Real Estate July 22, 2022

Probate Versus Living Trust: How You Hold Title Makes a Difference

By Barbara Pronin

As most real estate professionals know, the way in which people hold title to a property can have significant legal and tax implications, including whether the property must go through probate upon death and what taxes the heirs must pay when they sell it.

According to some attorneys, one of the best ways to hold title to homes and other real property, is in a revocable living trust, which offers the advantage of avoiding probate costs and delays. All that is involved is the cost of creating such a trust, and deeding the property into it.

Until the death or disability of the trust creator, the home and other real estate in the living trust, plus any stocks, bonds, bank accounts, automobiles or other major assets held in the living trust, may be bought, sold and financed at the creator’s discretion.

If the trustor becomes incapacitated, the named alternate trustor (such as a spouse or adult child) takes over management of the trust assets. When the trustor dies, the assets are distributed according to the trust’s terms.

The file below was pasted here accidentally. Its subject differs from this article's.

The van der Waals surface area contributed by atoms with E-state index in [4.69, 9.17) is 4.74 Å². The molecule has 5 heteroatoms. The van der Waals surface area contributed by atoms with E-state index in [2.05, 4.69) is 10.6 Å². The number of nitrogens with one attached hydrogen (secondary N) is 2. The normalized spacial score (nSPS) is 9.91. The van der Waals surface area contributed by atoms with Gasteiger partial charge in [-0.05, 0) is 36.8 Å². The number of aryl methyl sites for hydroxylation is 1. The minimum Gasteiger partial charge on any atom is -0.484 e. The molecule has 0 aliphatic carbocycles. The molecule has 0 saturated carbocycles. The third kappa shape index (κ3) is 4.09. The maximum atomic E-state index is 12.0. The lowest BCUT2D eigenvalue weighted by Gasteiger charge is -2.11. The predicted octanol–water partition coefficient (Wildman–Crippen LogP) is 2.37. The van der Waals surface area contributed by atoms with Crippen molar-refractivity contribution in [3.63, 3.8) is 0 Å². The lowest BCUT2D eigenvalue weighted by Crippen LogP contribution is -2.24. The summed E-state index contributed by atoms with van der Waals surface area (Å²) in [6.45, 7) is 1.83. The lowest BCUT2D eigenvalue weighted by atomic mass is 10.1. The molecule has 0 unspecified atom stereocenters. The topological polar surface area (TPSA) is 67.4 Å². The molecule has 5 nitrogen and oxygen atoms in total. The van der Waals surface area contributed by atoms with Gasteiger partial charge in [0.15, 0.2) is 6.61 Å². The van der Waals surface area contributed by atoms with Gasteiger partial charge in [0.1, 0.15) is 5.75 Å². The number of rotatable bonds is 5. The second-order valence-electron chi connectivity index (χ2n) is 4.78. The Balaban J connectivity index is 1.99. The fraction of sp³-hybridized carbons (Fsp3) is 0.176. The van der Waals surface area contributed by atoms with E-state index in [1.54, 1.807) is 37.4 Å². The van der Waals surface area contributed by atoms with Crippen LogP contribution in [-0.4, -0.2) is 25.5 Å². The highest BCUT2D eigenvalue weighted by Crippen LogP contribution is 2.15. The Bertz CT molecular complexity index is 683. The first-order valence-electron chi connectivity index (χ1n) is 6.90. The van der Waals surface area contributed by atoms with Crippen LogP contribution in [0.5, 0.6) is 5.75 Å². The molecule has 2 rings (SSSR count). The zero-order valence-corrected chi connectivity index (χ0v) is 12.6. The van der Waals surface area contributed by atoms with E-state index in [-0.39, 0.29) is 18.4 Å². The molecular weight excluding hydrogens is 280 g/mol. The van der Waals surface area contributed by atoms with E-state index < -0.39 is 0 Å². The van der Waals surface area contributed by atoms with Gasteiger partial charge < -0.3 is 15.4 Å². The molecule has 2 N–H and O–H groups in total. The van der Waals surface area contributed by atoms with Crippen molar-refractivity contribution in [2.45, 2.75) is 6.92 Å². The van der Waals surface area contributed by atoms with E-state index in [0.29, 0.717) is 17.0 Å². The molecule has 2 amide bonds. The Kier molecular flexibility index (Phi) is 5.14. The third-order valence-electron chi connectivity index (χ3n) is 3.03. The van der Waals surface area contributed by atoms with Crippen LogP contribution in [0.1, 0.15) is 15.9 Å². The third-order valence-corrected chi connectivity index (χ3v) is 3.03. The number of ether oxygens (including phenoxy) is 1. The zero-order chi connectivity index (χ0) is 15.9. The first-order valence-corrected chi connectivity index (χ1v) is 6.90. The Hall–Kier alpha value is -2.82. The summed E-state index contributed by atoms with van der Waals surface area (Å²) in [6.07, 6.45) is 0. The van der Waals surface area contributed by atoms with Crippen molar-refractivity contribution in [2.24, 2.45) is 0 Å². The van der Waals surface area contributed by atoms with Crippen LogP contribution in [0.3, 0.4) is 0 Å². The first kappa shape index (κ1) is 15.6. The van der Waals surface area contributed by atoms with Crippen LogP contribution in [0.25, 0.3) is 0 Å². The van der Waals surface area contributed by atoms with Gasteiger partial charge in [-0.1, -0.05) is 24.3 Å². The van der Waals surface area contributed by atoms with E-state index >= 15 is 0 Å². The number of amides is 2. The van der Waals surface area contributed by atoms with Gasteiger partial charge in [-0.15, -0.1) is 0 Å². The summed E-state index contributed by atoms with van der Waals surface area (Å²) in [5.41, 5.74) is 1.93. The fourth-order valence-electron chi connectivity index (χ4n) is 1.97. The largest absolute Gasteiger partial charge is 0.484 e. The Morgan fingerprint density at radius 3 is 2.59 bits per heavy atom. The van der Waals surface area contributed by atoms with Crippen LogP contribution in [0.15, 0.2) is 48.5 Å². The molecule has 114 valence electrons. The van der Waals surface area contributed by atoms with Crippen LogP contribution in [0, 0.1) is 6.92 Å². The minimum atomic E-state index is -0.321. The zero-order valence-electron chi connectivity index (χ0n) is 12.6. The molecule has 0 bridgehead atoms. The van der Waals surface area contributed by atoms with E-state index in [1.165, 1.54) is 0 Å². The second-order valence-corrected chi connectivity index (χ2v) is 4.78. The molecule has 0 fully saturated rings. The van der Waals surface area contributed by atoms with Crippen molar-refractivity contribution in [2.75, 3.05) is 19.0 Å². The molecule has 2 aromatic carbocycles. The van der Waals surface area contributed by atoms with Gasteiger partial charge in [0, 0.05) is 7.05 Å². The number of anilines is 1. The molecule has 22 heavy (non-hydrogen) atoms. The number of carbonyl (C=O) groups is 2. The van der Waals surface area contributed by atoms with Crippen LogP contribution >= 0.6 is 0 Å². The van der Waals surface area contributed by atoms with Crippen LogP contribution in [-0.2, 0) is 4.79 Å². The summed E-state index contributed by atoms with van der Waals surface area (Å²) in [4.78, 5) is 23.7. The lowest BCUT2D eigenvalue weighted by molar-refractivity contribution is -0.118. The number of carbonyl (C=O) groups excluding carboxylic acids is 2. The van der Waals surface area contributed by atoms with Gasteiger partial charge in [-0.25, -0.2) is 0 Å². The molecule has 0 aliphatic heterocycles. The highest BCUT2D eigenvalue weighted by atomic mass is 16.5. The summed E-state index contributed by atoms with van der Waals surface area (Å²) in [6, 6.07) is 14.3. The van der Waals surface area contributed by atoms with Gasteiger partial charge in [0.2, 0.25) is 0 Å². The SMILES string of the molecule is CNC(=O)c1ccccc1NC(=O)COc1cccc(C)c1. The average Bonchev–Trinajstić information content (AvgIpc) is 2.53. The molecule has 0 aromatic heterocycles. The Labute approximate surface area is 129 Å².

Privacy is also an advantage. Unlike a will, which becomes part of the public probate file, the living trust terms remain private. Court challenges of living trusts are virtually impossible, whereas wills are frequently challenged by disappointed relatives.

There are other customary ways to hold title, such as:

Sole ownership – You hold the title in your name alone.

Tenancy in common – This means two people own the property together, but upon the death of one, the interest of the descendent is distributed according to a will – or if there is no will, according to state law.

Joint tenancy – This is a commonly used option, which means two people own the property together. If one dies, the other gets it without the property passing through probate. The survivor files an affidavit saying the other titleholder has passed away, attaches the death certificate and gets the property. (Some states have variations on join tenancy, so it is wise to check with an attorney.)

If asked, you should advise clients to evaluate which form of title is right for their situation based on who they want to end up with their interest in the property and to consult with an attorney if they have specific questions regarding their personal or family situation.

Barbara Pronin is an award-winning writer based in Orange County, Calif. A former news editor with more than 30 years of experience in journalism and corporate communications, she has specialized in real estate topics for over a decade.